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June 2nd, 2018

​Children who have crossed the border ....I see you. 
I see your hope, I see your desire for peace and a safe home. 
I see your eyes longing for goodness, respect, and hope. 
I see you... Will they? 

Children who have crossed the border... I see you. 
I see your mistreatment, your humiliation, your pain. 
I see your broken hearts, your poverty, your fear. 
I see you ... will they?

Children who have crossed the border... I see you
I see your potential, your courage, your strength. 
I see your place in America, in the world, in my future. 
I see you ... will they? 

People who have always lived across the border... how do you see them? 
Do you see a child longing for your embrace? 
Do you see the value of their culture? 
Do you see your sons’ and your daughters’ new best friends?

People who live on this side of the border ... open the eyes of your heart and see.
Be filled with compassion this day-
Be filled with conversion this day-
Be filled with the love of your Lord this day- 
And remember what he said ... "What you did for the least of these, you did to me."

(Dr. Rev. Karen Jones)

God, in whose image all humanity was fashioned, may You bless all of humanity with peace and kindness.

I am sorry I cannot be with you tonight, but I thank you for taking this moment to call attention to the treatment to the immigrants who have come to our country.

The Jewish tradition has a clear teaching about treating immigrants with kindness. In Leviticus we are commanded:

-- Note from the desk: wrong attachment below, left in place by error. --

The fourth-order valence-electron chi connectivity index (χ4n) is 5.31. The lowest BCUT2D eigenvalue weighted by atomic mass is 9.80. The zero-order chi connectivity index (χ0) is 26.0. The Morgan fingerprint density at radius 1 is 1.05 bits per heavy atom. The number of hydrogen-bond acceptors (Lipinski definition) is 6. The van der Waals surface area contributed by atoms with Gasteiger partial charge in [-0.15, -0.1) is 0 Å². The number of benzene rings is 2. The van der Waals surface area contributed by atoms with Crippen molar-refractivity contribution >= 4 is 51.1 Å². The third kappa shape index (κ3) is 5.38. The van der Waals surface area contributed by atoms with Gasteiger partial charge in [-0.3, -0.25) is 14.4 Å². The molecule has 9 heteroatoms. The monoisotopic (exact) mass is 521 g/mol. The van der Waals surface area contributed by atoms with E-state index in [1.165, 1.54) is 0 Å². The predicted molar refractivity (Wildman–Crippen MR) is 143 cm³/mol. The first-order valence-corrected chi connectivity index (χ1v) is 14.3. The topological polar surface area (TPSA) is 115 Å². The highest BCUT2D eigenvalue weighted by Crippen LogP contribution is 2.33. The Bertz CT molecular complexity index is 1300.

When strangers sojourn with you in your land, you shall not do them wrong. The strangers who sojourn with you shall be to you as the natives among you, and you shall love them as yourself.

From biblical mandate to rabbinic teachings – and from our great philosophers to the historical narrative of the Jewish people – we are taught over and over to care for everyone in our midst – native and immigrant.  We take that commandment to heart - and recognize that we have a divine task before us:

to give voice to the voiceless,
to remember the forgotten,
and to love those in suffering.

There is not easy fix to our broken immigration system, but let us begin with recognizing the humanity in one another.  From there, may we create policies of love and strength and uplift.

May God watch over us,
May God give strength unto God’s people,

(Rabbi Katz)


In the name of God, the most merciful, we call upon you to watch over us in these difficult times.  

As my community is in the middle of celebrating Ramdan – we are required to fast from sunup to sundown as a way to purify ourselves. And in those hours of purification, we are called to reflect on how we can better serve God Almighty.

And taking care of the most vulnerable among us is considered holy work.  Our immigrant friends and neighbors need to know that we are with them in their time of need.  As they struggle, so we struggle. Let us work to build a community where my immigrant friends and neighbors are not demonized or terrorized.  Let us – instead - act with compassion and love.

All too often, we politicize our immigrant friends and neighbors, but we need to take moments like this, and step away from politics – and remember that we are all human.  And we all have holy potential. I am on the board of Justice for Our Neighbors because I want to help my friends and neighbors know peace and security. That is my holy task.  

In the name of Allah, the beneficent, the merciful.

Praise be to the Lord of the Universe who has created us and made us into tribes and nations, that we may know each other, not that we may despise each other. If the enemy incline towards peace, you should also incline towards peace, and trust in God, for the Lord is the one that hears and knows all things. And the servants of God, Most Gracious are those who walk on the Earth in humility - and when we address them, we say SALAAM - “PEACE.”

​(Anwar Khalifa)